Floating proudly in the Aegean Sea, Mykonos is best known for its intense nightlife, yet its cobbled alleyways hide a myriad of treasures. Between superb sunset views and crystal-clear waters, you’ll find innumerable things to do – from making friends with pelicansto marvelling at whitewashed churches. We round up all the highlights below.
Mykonos’s mascot used to be a friendly pelican named Petros. From the ’60s through to the ’80s, tourists would literally chase down Petros for a picture. Today, even long after the bird’s death in 1985, pelicans are still considered the emblem of the island, making for the ultimate selfie companions. Only three can currently be found on Mykonos, so you’ll need to look hard to spot them. Alternatively, up your Instagram likes with a selfie next to the iconic whitewashed windmills that date from the 16th century.
From crowded, vibrant beaches such as Elia and cosmopolitan celeb-magnets such as Psarou, to more isolated spots like Agios Sostis, Mykonos’s shores appeal to all types of travellers. Most of them boast long stretches of white sand, along with deep-blue or turquoise waters. Recline on a lounger, go swimming or try waterskiing – the latter is best enjoyed at Kalafatis Beach. For an extra-secluded experience, pass by Fokos; found on a rocky bay in the northern part of the island, this beach is frequented by a few nudists and, oddly, horses – horse riding is super popular here.
Developed by rich merchants and captains during the 18th century, the quaint Alefkantra, also known as Little Venice, is one of the prime spots in Mykonos to enjoy a glorious sunset. The area takes its name from the Italian city thanks to its romantic waterfront, which is lined with elegant white houses and restaurants with cute outdoor seating, and sits less than a metre above sea level. Catch those last rays of sun passing through balconies and wooden window boxes as you’re tucking into a mouthwatering Greek salad – island life at its finest.
A favourite pastime among Mykonians is drinking with friends. Join the locals on Sundays and gather at the picturesque Old Port for some fine ouzo. This strong distilled spirit is usually accompanied by a variety of luscious seafood, known as pikilia. Aim to sit at Bakoya’s, opposite the fish market, which is probably the only traditional tavern left on the island. Local sausages, fried squid and sea urchins are some of the flavourful offerings on the menu. Drink slowly and eat loads, or the ouzo buzz could hit hard.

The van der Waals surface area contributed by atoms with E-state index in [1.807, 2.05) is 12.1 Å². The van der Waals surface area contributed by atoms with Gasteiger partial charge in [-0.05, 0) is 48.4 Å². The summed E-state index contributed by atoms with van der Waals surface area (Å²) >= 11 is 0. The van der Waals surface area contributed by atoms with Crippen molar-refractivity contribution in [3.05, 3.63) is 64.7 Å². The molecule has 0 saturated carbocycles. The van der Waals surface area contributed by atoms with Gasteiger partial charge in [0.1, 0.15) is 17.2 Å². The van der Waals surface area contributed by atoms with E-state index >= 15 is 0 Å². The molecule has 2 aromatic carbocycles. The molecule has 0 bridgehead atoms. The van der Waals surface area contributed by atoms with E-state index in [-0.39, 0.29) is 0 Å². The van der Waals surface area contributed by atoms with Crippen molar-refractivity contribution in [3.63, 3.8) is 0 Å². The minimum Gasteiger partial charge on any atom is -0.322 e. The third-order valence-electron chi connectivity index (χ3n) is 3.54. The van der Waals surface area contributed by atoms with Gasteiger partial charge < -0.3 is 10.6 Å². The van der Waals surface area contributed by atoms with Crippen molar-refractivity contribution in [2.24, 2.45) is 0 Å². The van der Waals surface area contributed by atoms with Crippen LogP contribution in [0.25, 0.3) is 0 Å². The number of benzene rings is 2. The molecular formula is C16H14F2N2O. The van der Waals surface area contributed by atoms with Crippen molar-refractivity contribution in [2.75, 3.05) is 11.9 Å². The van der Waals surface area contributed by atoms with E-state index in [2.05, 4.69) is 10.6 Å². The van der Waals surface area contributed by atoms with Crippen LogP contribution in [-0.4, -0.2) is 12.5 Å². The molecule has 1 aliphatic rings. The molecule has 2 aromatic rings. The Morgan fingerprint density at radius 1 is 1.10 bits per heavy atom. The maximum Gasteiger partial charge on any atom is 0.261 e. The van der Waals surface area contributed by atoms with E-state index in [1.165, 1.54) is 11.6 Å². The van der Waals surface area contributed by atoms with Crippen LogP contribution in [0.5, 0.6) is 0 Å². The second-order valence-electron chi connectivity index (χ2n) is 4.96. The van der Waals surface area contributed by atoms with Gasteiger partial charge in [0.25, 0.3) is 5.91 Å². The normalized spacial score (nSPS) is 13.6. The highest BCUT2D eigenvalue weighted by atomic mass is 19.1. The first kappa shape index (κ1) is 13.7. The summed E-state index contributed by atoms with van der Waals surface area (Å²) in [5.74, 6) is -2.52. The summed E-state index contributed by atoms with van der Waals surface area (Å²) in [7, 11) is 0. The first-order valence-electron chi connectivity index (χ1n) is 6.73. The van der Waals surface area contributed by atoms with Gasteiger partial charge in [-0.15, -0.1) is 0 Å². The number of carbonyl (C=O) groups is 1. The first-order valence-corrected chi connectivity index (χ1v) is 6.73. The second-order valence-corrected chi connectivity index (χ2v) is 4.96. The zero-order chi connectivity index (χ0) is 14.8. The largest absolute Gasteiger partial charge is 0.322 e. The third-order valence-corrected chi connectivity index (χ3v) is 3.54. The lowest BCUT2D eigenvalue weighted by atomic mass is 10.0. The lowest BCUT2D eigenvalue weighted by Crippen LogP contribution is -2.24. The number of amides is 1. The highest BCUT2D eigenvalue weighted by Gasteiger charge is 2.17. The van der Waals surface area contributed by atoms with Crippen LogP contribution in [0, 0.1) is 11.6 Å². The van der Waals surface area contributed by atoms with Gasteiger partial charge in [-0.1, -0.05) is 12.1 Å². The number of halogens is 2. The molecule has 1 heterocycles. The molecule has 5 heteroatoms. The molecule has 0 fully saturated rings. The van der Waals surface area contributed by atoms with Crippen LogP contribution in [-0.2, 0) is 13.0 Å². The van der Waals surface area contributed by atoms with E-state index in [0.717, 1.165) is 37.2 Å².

The heart of the island beats on the cobbled Matogianni Street in Mykonos Town. This is where Greek and international celebrities idle away amid bright bougainvillea and high-end boutiques. Peruse souvenirs or splurge on that irresistible pair of shoes from upscale stores like Louis Vuitton and Hermès and get a taste of the Greek fashion scene at a number of sophisticated local shops. When it’s time for a break, grab a delicious souvlaki to go or stop by the many restaurants and bars which stay open until the early hours.
Mykonos might not be famous for its art scene, yet aficionados and creative types are sure to fall in love with the island’s galleries. Founded in 1994 and comprising three rooms, Rarity Gallery is among the greats, displaying paintings, sculpture, photography and installations by international artists – both renowned and up-and-coming. Dio Horia is another to keep in mind; it hosts exhibitions and champions young talent. This gallery also organises events and pop-up installations in other places around Mykonos, too.
From the classic Cycladic houses of Mykonos Town to the pretty churches, the island’s architecture is charmingly understated. A great example is the town hall with its minimalist facade. Admire the authentic Mykonian style in Lena’s house – a 19th-century, middle-class home which has been turned into a museum – and make sure to visit the magnificent churches; the whitewashed Monastery of Paleokastro, dotted with red doors, and the all-white Church of Panagia Paraportiani are among the must-sees.
Escape the busy centre and visit one of the oldest and most attractive villages in Mykonos. Sitting a few kilometres away from Mykonos Town, Ano Mera is an excellent choice for those looking to spend some quiet time in the more unspoiled part of the island. Here you can converse with animal-owning locals who cultivate their own products. The crowning jewel of the village is the 16th-century monastery of Panagia Tourliani, which has an elaborate dome and wood carvings crafted by Florentine artists. In the main square next to the monastery you’ll find a number of restaurants; the most popular is To Steki Tou Proedrou.
Mykonos has some fascinating history and traditions, worth exploring in its various museums. A few minutes away from Paraportiani, you will find the Folklore Museum, displaying amazing collections of Mykonian furniture and ceramics next to historic manuscripts and photographs. Pass by the Archaeological Museum close to the port for precious vases dating to the 17th century, as well as sculptures, ceramics and jewellery, and don’t miss the Aegean Maritime Museum next to Lena’s house; it exhibits replicas of rowing and sailing ships from prehistoric times until today, along with a rich collection of maps.
For more history, take a day trip from the Old Port to the nearby islet of Delos, a Unesco World Heritage site considered one of the most important archaeological sites in Greece. According to Greek mythology, Delos is the birthplace of two gods, Apollo and Artemis. You are sure to feel the divine spirit when walking among astonishing ancient ruins such as the Terrace of the Lions, dating to the 7th century BCE, or the Temple of the Delians. There’s also a small archaeological museum on site, hosting valuable statues and mosaics that have been recently excavated.